Bristol-Myers Co. v. Gonzales

Annotate this Case

561 S.W.2d 801 (1978)

BRISTOL-MYERS COMPANY, Petitioner, v. Ramon GONZALES et al., Respondents.

No. B-6707.

Supreme Court of Texas.

February 1, 1978.

Rehearing Denied March 8, 1978.

*802 Graves, Dougherty, Hearon, Moody & Garwood, William L. Garwood, Austin, Meredith & Donnell, M. William Meredith, Jr., Corpus Christi, for petitioner.

William R. Edwards, Charles R. Cunningham, Corpus Christi, for respondents.

BARROW, Justice.

Ramon Gonzales sued Bristol-Myers Company, the Upjohn Company, and Dr. Rufino Gonzalez for deafness resulting from administration by Dr. Gonzalez of Bristol-Myers' Kantrex and Upjohn's neomycin. Bristol-Myers and Upjohn were sued in strict liability for improper warnings, and Dr. Gonzalez was sued in negligence for improper treatment. Shortly before the trial, plaintiff Gonzales entered into a settlement agreement with Dr. Gonzalez and non-suited both Dr. Gonzalez and Upjohn.[1] Dr. Gonzalez remained in the case as a third party defendant to Bristol-Myers' claim for indemnity or contribution. Dr. Gonzalez *803 also filed a third party complaint against Bristol-Myers seeking indemnity or contribution. The trial court rendered judgment for plaintiff on the jury verdict against Bristol-Myers for $800,000 and denied Bristol-Myers any relief from Dr. Gonzalez. The court of civil appeals reformed the judgment by granting Bristol-Myers contribution from Dr. Gonzalez by reducing the award for plaintiff Gonzales against Bristol-Myers to $400,000. 548 S.W.2d 416. Applications for writ of error were filed by Bristol-Myers, Dr. Gonzalez, and plaintiff Gonzales. We reverse the judgment of the courts below and remand the cause for another trial.

Plaintiff, then 25 years of age, was admitted to the Memorial Medical Center in Corpus Christi on November 22, 1970, as a patient of Dr. Gonzalez because of a severe, but undiagnosed, pain in his left leg. The pain was traced to an infection in his left hip and, on December 20th, Dr. Gonzalez started plaintiff on Kantrex tablets. On December 22nd, Dr. Gonzalez changed the administration of Kantrex to intramuscular injection; and between December 22nd and January 5, 1971, a total of 20.5 grams were administered in this way, according to the nurses' notes.[2] On December 23rd, Dr. Gonzalez made a deep six-to-eight inch incision in the hip and removed the infected tissue. Following the surgery, Dr. Gonzalez started continuous irrigation (washing) of the wound with alternating solutions of Kantrex and Upjohn's neomycin. It is not known how much of these solutions was absorbed into plaintiff's body, but it is uncontradicted that plaintiff's deafness was produced by excessive administration, by tablets, injections, and irrigation, of these two drugs. Plaintiff did not contend that Bristol-Myers' drug, Kantrex, was adulterated or was itself defective, but rather that the drug was "ototoxic" (having the potential to cause deafness) and that the warnings given by Bristol-Myers for its use were inadequate and improper.

Kantrex is the trade name for kanamycin sulfate and is one of about seven antibiotics which may be used to treat the type of bacteria discovered in plaintiff's infection. It is manufactured exclusively in this country by Bristol-Myers and has been sold by it since 1958. Neomycin, another of the antibiotics used to treat the type bacteria found in plaintiff, is manufactured by several drug companies, but the neomycin used by Dr. Gonzalez on plaintiff was distributed by Upjohn. Both Kantrex and neomycin are prescription drugs and, as such, must have package inserts, which are approved by the Food and Drug Administration (FDA), describing the drug and its use. See 21 Code of Federal Regulations 130.9 (1970). The description of each drug is prepared by the drug manufacturer, although it must be approved by the FDA.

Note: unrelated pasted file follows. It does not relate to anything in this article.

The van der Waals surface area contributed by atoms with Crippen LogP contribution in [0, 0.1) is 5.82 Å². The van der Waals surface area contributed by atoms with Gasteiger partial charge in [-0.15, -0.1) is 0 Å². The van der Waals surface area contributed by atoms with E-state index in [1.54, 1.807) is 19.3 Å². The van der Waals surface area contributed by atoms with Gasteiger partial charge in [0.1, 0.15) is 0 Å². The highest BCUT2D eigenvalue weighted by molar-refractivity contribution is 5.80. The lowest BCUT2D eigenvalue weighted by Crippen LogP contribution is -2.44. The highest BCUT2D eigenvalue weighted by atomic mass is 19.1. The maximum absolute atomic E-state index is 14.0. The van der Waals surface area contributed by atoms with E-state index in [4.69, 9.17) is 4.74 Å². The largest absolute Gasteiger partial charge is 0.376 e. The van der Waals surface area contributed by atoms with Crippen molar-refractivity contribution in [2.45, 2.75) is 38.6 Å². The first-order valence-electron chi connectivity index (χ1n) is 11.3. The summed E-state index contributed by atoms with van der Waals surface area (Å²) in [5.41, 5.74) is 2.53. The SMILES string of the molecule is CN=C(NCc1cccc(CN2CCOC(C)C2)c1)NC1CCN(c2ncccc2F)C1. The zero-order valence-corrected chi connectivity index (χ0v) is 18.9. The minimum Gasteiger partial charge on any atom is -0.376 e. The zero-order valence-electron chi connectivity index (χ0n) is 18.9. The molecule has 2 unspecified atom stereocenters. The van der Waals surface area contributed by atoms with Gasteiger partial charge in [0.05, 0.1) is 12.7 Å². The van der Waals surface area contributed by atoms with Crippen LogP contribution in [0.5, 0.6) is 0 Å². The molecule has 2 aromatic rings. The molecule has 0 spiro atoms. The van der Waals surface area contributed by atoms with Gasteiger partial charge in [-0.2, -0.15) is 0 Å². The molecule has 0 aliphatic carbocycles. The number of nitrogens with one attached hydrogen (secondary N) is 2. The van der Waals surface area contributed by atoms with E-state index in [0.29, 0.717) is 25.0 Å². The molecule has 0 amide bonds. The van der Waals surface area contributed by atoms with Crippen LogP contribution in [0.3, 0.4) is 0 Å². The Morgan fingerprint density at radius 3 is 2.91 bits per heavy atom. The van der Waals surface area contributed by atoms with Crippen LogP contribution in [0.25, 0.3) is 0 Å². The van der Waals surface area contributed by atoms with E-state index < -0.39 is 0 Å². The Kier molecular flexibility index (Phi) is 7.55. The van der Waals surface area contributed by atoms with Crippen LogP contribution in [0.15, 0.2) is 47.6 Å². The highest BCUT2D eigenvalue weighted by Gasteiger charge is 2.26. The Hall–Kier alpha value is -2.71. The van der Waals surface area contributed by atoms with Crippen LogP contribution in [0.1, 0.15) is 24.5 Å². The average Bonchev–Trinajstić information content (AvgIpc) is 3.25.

These package inserts, in addition to being placed in each package at the time of manufacture, are compiled and published annually by a private company in the Physicians' Desk Reference (PDR). The PDR, published primarily for the guidance of physicians, is distributed to all members of the American Medical Association (AMA), hospitals and other interested persons. The PDR is kept reasonably current through distribution of periodic supplements each year which reflect any change in the package insert. The Kantrex package insert was changed several times between 1958 and the time of the trial as additional information was learned concerning the use and dangers of the drug. There was evidence that a package of Kantrex would retain its effectiveness and could be used from four to five years after its manufacture. Accordingly, the insert in a package could have been published long before use of the drug and could be inaccurate.

The jury found that Bristol-Myers failed to give Dr. Gonzalez adequate warnings and specific instructions in the 1970 *804 PDR with respect to the use of Kantrex. They also found that a statement in the 1970 PDR[3] reasonably implied to Dr. Gonzalez that he could use Kantrex in concentrations of 0.25 percent for the continuous irrigation of plaintiff's wound without fear of hearing damage. The jury further found that this statement was false and that it was relied upon by Dr. Gonzalez. The inadequate warnings and the false statement were each found to be a producing cause of plaintiff's deafness. These findings support a recovery against Bristol-Myers on strict liability under Sections 402A and 402B of the Restatement (Second) of Torts. The jury also found that Dr. Gonzalez' failure to use ordinary care in treating plaintiff with Kantrex and neomycin was a proximate cause of plaintiff's deafness. No complaint was raised by anyone as to the findings against Dr. Gonzalez.

Bristol-Myers seeks by its first two contentions a reversal of the judgment and rendition of a take nothing judgment against plaintiff on the ground that there is no evidence to sustain a recovery under strict liability as set forth in Section 402A or Section 402B. In considering these no evidence points we must consider the evidence in the light most favorable to the jury findings, considering only the evidence and inferences which support the findings, and rejecting the evidence and inferences contrary to the findings. Martinez v. Delta Brands, Inc., 515 S.W.2d 263 (Tex.1974).